Law firm Irwin Mitchell told its 3,000 employees that they will be able to choose where and when they work depending on their role and client work. The firm’s 15 offices will be open at 50% capacity from 21 June.
“We anticipate most people to take up hybrid working patterns with time split between offices and home,” Susana Berlevy, chief people officer at Irwin Mitchell, said in a statement.
“There will also be some roles which are office based due to the nature of the work they do, and we expect some people will wish to work from home full-time.”
Challenger bank Starling has surveyed its more than 1,200 employees on what they would like their working patterns and conditions to look like in the future. It has yet to finalise its plans, but is analysing the data before making a decision.
Rival OakNorth Bank has already started to let staff back into the workplace and has adopted a flexible approach to home-working. “We have been listening to our employees,” Farzana Choudhary, OakNorth’s associate director of people operations, told FN’s Fintech Files.
Revolut is planning to be “extraordinarily flexible” in allowing its staff to work remotely from wherever they choose going forward, “as long as you’ve got internet and you’re available”, the digital bank’s US chief executive Ron Oliveira told Fintech Files.
Swedish payments giant Klarna is moving to a new 11,000 square foot office in Holborn and expanded its premises in Manchester. The company, which was valued at $31bn following its last financing round, also said it will adopt a hybrid working policy.
Fidelity International, with $706bn assets under management as of 31 December, said in an emailed statement that it was planning to announce the details of its workplace arrangements in the “coming month”.
Similarly, AllianzGI said that it is still working on their plans and “should have more details in the coming months”. A spokesperson for the asset manager added that at the moment the London office is only allowing a maximum of 20% of its pre-pandemic capacity.
On 28 April, the Association of British Insurers launched a flexible working campaign, with Aviva, Lloyds Banking Group and Zurich among the firms that have signed the “Making Flexible Work” charter.
Firms that have signed up to the charter have committed to a number of actions, including making the details of their flexible working policy publicly available and advertising the majority of roles as being open to flexible working.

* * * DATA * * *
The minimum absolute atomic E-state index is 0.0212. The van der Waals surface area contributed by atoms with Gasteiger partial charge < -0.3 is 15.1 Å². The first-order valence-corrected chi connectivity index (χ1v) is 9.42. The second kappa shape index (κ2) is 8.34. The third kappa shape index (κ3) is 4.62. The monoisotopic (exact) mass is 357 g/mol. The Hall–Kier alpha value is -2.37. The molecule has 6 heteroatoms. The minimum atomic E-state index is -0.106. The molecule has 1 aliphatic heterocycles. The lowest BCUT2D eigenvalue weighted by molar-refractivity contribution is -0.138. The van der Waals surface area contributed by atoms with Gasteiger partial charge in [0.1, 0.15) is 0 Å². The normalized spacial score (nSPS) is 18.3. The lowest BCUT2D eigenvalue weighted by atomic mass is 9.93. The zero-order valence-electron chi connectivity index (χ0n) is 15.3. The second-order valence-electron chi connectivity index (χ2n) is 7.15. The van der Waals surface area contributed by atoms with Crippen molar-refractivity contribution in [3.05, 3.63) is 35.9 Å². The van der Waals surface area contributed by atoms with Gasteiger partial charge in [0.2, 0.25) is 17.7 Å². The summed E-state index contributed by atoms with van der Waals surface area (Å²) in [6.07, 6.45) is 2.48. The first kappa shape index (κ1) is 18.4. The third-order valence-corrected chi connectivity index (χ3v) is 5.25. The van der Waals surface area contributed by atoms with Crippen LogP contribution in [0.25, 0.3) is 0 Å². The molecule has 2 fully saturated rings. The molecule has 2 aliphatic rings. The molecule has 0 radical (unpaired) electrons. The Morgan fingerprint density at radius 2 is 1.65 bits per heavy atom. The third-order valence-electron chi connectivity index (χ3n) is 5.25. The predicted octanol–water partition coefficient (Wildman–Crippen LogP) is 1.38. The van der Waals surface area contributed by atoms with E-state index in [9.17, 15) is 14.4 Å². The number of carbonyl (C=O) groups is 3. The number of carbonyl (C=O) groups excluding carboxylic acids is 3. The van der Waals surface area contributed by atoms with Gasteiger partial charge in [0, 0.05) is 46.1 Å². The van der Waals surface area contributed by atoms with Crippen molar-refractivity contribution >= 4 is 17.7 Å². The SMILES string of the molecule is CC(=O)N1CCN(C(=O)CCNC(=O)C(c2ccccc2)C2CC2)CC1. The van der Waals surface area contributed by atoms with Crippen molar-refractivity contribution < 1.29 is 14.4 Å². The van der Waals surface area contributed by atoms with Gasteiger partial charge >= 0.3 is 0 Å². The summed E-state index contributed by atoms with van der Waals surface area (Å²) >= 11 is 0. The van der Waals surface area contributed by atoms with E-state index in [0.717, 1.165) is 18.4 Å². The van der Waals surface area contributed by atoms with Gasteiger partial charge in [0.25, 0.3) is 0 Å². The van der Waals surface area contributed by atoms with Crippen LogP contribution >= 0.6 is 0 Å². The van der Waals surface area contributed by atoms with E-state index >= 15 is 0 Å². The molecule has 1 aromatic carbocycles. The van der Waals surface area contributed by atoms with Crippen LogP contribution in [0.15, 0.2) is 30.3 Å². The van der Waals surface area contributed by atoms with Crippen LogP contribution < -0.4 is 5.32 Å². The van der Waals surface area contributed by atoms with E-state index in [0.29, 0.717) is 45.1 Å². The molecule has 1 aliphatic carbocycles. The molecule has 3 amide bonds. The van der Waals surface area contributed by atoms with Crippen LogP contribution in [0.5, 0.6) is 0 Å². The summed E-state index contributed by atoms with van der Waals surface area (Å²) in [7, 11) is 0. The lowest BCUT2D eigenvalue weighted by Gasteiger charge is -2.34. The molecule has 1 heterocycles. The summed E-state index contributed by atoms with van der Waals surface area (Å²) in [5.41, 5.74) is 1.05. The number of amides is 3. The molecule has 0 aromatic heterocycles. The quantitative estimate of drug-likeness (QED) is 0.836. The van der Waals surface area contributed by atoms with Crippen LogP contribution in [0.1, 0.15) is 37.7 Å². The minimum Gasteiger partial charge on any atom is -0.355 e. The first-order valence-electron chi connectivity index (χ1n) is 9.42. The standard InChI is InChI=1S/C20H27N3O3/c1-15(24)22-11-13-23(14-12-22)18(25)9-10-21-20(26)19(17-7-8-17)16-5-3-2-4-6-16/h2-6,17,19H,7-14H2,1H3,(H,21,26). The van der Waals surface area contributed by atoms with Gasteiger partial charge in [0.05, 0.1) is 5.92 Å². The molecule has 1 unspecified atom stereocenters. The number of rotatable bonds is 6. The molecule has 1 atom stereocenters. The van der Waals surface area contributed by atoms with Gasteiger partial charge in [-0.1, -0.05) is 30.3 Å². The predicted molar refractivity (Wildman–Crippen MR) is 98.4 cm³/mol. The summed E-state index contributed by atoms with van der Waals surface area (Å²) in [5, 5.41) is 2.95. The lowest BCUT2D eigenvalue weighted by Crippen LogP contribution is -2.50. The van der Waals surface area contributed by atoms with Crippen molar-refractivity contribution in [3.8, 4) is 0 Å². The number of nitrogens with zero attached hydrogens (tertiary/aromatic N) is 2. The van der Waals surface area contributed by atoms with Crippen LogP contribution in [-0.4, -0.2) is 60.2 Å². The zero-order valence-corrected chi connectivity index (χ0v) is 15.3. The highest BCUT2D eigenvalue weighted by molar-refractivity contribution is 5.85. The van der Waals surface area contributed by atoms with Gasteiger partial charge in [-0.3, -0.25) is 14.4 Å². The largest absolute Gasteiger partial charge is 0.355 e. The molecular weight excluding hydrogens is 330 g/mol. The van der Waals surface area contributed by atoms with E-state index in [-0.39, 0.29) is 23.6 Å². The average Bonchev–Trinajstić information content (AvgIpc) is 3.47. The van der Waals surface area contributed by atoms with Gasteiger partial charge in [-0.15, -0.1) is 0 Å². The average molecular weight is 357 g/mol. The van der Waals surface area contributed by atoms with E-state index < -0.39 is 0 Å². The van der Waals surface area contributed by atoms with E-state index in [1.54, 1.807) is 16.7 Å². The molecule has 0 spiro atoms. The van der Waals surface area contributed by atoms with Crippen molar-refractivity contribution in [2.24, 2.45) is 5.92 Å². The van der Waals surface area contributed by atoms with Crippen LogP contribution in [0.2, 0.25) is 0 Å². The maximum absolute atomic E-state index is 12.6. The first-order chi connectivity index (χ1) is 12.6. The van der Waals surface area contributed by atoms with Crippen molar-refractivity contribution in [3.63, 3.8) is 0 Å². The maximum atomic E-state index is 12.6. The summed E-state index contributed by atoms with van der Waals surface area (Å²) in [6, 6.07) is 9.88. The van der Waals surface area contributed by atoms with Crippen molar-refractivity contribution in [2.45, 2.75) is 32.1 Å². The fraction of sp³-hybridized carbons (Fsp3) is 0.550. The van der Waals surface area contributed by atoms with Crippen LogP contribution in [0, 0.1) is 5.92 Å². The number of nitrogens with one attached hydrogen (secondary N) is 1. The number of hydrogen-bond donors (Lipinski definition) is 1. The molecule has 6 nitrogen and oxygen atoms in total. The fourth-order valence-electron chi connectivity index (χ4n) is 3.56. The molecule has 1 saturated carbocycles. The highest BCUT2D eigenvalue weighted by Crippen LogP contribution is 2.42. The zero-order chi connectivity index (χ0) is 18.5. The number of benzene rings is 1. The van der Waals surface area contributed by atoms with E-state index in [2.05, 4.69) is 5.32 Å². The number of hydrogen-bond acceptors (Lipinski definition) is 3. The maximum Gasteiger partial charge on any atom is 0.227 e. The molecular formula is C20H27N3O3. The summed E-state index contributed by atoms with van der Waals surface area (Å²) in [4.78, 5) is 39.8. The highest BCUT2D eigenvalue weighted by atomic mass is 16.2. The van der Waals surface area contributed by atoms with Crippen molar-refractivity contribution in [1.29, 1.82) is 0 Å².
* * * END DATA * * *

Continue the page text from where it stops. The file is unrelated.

They have also said they will put in place processes to support different kinds of flexible working, like job sharing. Signatories, which also include Bupa, Axa XL and Allianz Insurance, need to achieve these commitments within a year of signing the charter, the ABI said.
Flexible working and diversity
The ABI’s charter was also published alongside research that showed that although 58% of junior employees in the industry are women, only 24% make up executive teams. Promoting flexible working is a way to attract and retain “the best talent from all backgrounds” and improve gender equality, the lobby group said in its statement.
However, in the early days of the pandemic in April 2020, the Organisation for Economic Cooperation and Development said that women have been taking on a bigger share than men of housework, caring for elderly relatives or children, alongside home schooling. In March, a report by PwC found that the pandemic is causing a “shecession”, with progress for women in work falling back to 2017 levels.
The OECD and PwC’s research shows that flexible working may not be the only answer to more diversity and equality in the workplace. Arpita Dutt, an employment lawyer, said that affordable childcare is equally important.
“Any working family with young children will know securing good quality and reliable childcare in the UK can be difficult, and is often prohibitively expensive,” said Dutt. “Working full time, part time or staying at home is a personal decision, but for many families, it doesn’t pay to work financially or emotionally, with 100% of one income funding childcare costs in two-parent families.”
“An investment in more affordable, good quality and flexible childcare that enables more women to access and retain good jobs and fulfil their potential is necessary,” she added. “This would boost the aims of employer’s flexible work campaigns and the ABI’s initiative. It needs to pay to work.”
James Booth, Emily Nicolle, David Ricketts and Paul Clarke contributed reporting.